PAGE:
Spring brings bloom in asthma emergencies
Paramedics are expected to respond to a spike in asthma-related calls in spring in WA.
With September heralding the start of spring, St John Ambulance Western Australia is advising people who suffer with respiratory problems to ensure their medications are up-to-date and not running low.
Last spring, paramedics responded to a 20 per cent increase in calls for asthma-related medical emergencies in WA, attending more than 110 incidents compared to less than 90 a month during the rest of the year.
St John Metropolitan Ambulance Service General Manager James Sherriff said spring is notorious for triggering symptoms in allergy sufferers.
“Hayfever, hives and reactions to insect bites and stings: they are all associated with spring here in WA – but asthma attacks result in more than double the calls to triple zero (000) for allergy sufferers in spring,” Mr Sherriff said.
In comparison to a monthly average of 110 asthma-related calls received by triple zero (000) during spring, less than 40 calls are received for anaphylaxis and 13 for bites and stings.
“Asthma attacks can quickly escalate from breathlessness or a coughing fit to a condition that is life-threatening, with the patient struggling to breathe. It is critical that asthma sufferers ensure they keep their puffer medication nearby, and ensure they have an adequate supply of in-date medication”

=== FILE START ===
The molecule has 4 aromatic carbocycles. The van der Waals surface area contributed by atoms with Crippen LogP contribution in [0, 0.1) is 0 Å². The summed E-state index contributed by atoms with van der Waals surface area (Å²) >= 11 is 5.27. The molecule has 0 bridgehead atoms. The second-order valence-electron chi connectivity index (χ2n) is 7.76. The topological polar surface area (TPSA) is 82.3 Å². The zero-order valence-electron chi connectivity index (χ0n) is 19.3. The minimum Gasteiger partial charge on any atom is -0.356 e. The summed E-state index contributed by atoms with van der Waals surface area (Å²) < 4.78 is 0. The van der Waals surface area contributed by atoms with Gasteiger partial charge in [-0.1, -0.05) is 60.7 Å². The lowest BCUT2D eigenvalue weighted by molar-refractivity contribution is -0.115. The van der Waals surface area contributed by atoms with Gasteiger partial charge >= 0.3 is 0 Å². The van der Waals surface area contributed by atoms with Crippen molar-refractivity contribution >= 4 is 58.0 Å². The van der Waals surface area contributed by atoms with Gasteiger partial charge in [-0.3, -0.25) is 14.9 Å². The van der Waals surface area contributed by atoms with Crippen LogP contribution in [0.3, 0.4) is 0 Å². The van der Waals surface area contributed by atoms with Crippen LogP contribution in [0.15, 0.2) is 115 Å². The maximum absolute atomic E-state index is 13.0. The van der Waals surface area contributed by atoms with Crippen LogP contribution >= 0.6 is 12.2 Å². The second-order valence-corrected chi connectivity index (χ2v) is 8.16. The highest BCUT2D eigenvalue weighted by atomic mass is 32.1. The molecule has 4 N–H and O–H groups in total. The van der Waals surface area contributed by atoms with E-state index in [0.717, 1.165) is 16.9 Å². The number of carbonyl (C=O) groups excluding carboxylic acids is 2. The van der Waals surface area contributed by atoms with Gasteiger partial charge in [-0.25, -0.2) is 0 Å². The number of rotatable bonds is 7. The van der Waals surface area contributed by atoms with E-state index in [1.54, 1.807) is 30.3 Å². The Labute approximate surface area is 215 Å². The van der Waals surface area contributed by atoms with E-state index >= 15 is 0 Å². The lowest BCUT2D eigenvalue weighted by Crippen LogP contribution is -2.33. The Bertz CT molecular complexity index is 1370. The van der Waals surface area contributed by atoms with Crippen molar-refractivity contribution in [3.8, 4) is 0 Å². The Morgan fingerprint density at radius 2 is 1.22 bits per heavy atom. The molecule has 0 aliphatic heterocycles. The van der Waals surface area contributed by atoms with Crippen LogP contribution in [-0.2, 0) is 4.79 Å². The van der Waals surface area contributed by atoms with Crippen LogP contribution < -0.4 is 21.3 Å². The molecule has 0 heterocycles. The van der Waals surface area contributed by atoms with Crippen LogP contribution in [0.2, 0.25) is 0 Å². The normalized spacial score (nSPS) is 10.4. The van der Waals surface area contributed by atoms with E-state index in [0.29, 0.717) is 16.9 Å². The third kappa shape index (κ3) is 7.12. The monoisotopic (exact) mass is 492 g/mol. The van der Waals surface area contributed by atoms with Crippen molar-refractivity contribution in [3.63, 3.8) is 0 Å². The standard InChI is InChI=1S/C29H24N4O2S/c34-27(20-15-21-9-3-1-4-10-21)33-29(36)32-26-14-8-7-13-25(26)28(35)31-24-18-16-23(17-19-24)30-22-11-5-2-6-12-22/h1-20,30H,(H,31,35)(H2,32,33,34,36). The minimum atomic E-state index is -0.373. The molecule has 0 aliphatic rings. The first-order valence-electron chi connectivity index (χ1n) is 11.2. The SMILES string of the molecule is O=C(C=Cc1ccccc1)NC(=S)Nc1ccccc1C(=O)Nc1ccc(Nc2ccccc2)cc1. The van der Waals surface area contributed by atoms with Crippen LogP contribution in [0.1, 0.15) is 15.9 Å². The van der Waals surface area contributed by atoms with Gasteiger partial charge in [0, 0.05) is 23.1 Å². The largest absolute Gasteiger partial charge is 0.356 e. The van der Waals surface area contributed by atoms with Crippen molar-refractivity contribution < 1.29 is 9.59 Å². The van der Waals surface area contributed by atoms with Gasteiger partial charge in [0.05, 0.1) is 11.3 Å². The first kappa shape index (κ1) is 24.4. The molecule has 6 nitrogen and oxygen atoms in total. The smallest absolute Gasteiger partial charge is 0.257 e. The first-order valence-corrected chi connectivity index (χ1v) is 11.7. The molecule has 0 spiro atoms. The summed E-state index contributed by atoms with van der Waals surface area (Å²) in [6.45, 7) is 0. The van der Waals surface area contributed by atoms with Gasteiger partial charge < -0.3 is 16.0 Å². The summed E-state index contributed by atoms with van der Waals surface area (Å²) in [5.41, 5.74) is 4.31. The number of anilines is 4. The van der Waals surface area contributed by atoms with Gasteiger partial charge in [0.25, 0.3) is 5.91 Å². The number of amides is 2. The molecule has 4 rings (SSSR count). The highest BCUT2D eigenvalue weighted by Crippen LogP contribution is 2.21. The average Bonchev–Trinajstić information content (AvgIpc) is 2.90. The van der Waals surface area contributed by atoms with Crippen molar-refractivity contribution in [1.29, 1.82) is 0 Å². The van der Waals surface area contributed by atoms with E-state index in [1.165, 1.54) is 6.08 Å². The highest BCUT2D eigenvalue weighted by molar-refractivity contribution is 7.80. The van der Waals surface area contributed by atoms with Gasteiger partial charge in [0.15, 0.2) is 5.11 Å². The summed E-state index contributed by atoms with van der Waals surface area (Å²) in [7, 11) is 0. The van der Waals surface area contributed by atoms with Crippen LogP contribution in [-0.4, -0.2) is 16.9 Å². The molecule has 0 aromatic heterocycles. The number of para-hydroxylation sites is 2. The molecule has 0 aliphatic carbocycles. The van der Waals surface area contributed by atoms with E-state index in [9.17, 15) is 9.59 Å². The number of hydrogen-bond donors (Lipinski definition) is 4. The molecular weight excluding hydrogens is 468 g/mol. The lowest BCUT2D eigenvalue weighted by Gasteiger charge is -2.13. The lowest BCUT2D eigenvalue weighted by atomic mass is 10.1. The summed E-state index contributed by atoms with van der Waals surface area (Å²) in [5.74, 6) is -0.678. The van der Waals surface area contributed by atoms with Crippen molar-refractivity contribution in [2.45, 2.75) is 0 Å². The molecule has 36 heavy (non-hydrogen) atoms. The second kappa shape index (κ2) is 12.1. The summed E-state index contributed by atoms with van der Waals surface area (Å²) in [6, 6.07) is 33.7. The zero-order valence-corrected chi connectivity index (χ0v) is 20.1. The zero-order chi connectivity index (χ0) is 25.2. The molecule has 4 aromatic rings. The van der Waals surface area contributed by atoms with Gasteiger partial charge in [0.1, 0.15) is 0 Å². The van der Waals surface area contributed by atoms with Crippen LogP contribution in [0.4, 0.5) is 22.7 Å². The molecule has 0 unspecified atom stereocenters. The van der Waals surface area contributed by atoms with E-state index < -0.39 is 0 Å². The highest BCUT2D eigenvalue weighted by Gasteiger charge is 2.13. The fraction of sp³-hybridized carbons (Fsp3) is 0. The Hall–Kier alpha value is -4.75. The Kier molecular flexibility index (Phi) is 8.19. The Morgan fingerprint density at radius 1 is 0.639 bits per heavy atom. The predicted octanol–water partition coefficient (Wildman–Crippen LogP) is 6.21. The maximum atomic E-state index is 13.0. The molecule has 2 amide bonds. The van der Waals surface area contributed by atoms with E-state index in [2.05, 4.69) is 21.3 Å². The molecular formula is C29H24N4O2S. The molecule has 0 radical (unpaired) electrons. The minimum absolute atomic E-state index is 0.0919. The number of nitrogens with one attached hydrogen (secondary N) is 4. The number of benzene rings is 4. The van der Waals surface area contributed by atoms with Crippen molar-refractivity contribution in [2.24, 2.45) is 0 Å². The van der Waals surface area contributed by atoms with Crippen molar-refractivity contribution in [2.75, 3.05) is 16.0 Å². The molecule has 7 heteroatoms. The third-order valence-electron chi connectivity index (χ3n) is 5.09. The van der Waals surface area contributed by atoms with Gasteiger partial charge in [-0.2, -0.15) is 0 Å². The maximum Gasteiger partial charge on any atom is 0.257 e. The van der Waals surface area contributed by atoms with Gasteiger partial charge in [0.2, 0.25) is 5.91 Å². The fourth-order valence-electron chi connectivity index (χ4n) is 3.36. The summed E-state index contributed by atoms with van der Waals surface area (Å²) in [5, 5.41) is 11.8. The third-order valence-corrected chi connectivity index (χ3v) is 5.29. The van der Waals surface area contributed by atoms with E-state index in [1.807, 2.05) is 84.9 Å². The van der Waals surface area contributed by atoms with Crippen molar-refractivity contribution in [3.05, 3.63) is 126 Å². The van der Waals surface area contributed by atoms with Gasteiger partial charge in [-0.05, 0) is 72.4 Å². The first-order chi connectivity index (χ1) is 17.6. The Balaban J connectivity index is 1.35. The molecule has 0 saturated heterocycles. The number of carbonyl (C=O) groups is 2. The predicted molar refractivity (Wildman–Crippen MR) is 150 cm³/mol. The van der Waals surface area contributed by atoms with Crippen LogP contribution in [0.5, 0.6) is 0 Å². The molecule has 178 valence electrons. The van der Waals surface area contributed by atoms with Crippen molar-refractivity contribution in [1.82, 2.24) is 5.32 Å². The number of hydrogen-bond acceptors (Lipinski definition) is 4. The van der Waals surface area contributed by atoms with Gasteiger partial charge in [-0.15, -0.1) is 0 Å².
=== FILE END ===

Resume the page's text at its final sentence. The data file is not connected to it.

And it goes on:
“If you don’t have your medication nearby or it isn’t relieving your symptoms, then do not hesitate to call triple zero. As I’ve said – asthma attacks can worsen rapidly,” Mr Sherriff explained.
“Anyone who witnesses someone suffering an asthma attack and is not breathing should immediately call triple zero and then start CPR.”
This spring, St John has teamed up with horticultural expert, Sabrina Hahn, to highlight some allergy risks in the great outdoors. Ms Hahn said many allergies are triggered by the air born pollens from wind pollinated plants such as grasses pines and weeds, such as Pellitory – also known as the asthma weed.
“Avoid trees such as birches, planes, alder, ash, elm, liquid amber, poplar, olives and male she-oaks. Shrubs such as privet and wattle are also notorious for upsetting asthmatics and those who live in rural areas can also be affected by Paterson's curse and rye-grasses," she said.
Ms Hahn said there are a wide range of low-allergen plants that don’t pose the same health risks.
“Trees such as lillypilly, melaleuca, bauhina, almond, all citrus, agonic and most eucalypts are safe, while shrubs such as ebelia, azalea, camellia, banksia, bottlebrush and viburnums are all low allergen.” she said.